Refinishing a Pressure-Treated Deck
I want to refinish my pressure-treated deck. The boards were not too bad, but they were very dirty. I power washed the deck, but now there are weird grooves in the boards. It appears that the water cut into the boards. Is there anything I can do to save the deck?
FB from Cleveland, OH
Power washers are great timesavers, but they can cause tremendous damage if not used carefully. Many surfaces are just too soft to stand the concentrated power of power washing. Cedar siding and pine deck boards are two examples. Pressure-treated (PT) wood is typically yellow pine, which is a sturdy breed of pine but softwood nonetheless. As the wood ages from the weather and the sun, the surface begins to develop soft spots along the grain. Power washing can blast out this soft material, leaving deep ridges in the boards.
A repair can be done, but it will require a little work. First, countersink all nail heads at least an eighth inch into the wood with a sturdy nail set. Then, you can use a belt sander or (to save your knees) a floor sander to flatten the ridges. Start with a fairly rough grit. 50 should be a good place to start. You can leave the floor rough or sand again with 120 grit for a smoother surface. Most rental places will allow you to return unused sanding belts so get an assortment if you want to experiment!
This same procedure can be used to refresh worn handrails, but use the belt sander. The floor sander may be a teensy-bit heavy for anyone but the Incredible Hulk!
Because of the health danger of the cyanide-based preservative in PT wood, collect as much of the dust as possible. Utilize the built-in dust collection of the sanders and also vacuum or sweep up any residual dust. Lay tarps under or around the deck for even more protection. A NIOSH-approved respirator is also advised. Needless to say, try to plan this job for a dry day with little wind.
If you don't want to repeat this laborious task in a few years, keep your deck protected with a quality finish that contains both UV blockers and a mildewcide. You should recoat it at least once every two years or whenever water no longer beads up on the surface.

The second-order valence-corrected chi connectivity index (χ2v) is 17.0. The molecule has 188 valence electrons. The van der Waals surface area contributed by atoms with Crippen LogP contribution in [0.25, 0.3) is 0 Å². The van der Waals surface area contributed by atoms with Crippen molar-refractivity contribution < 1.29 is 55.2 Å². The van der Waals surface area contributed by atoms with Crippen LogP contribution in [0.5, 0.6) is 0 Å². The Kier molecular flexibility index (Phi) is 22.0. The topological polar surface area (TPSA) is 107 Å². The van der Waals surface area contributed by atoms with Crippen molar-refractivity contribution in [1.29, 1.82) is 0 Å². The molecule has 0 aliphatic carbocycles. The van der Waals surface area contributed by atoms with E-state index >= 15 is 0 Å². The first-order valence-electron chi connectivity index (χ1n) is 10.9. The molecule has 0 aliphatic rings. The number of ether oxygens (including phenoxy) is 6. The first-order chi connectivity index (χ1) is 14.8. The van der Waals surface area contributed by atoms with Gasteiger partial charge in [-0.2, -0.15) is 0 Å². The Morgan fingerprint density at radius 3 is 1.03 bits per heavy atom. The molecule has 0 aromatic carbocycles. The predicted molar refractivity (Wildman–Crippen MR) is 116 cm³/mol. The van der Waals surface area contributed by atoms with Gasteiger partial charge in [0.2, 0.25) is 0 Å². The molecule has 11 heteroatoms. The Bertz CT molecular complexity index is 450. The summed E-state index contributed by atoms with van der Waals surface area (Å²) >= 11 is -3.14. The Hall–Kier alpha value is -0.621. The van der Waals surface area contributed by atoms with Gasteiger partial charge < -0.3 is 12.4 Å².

Don't misunderstand. Power washing is not forbidden! Most power washing problems are due to over enthusiasm. Use the least amount of pressure that gets the job done!
A great alternative to the "power" approach is a chemical deck-restoring product. These are applied with a low-pressure garden sprayer, allowed to work for a few minutes, and rinsed off with a garden hose. Some brushing may be required on really disgusting, filthy decks! Yuck!
Even with these products, though, a neglected deck may require a little sanding to return it to almost-like-new condition!
Have a small home repair question for THE NATURAL HANDYMAN? Just click here www.naturalhandyman.com/aitikia
For more home repair information, visit NH's growing list of original home repair articles and quality links www.naturalhandyman.com
If this information has been valuable to you, please consider making a small donation to support NH's free service to the home repair community! For more information, please visit our "Friends" page www.naturalhandyman.com/friends
The Natural Handyman Site Directory
- Home Repair Articles www.naturalhandyman.com/iip
- Home Repair Links Library www.naturalhandyman.com/linkslibrary
- NH's Bookshop www.naturalhandyman.com/bookshop
- Find a handyman at www.naturalhandyman.com/network
- Win unique home repair gifts and prizes at www.naturalhandyman.com/contest
Please read the important copyright and disclaimer information is located at www.naturalhandyman.com/copyright
Also in Home
- 5 ways your house can make you go broke
- 5 simple and affordable luxuries for your home
- Does staging really raise a home's price?
- 8 ways homebuyers annoy sellers
- Protect yourself from buying a lemon of a home
- 6 cheap, effective home security solutions
- 6 ways to stock your "man cave" for under $500
- 6 home projects that don't pay for themselves
- Should I refinance my home equity line?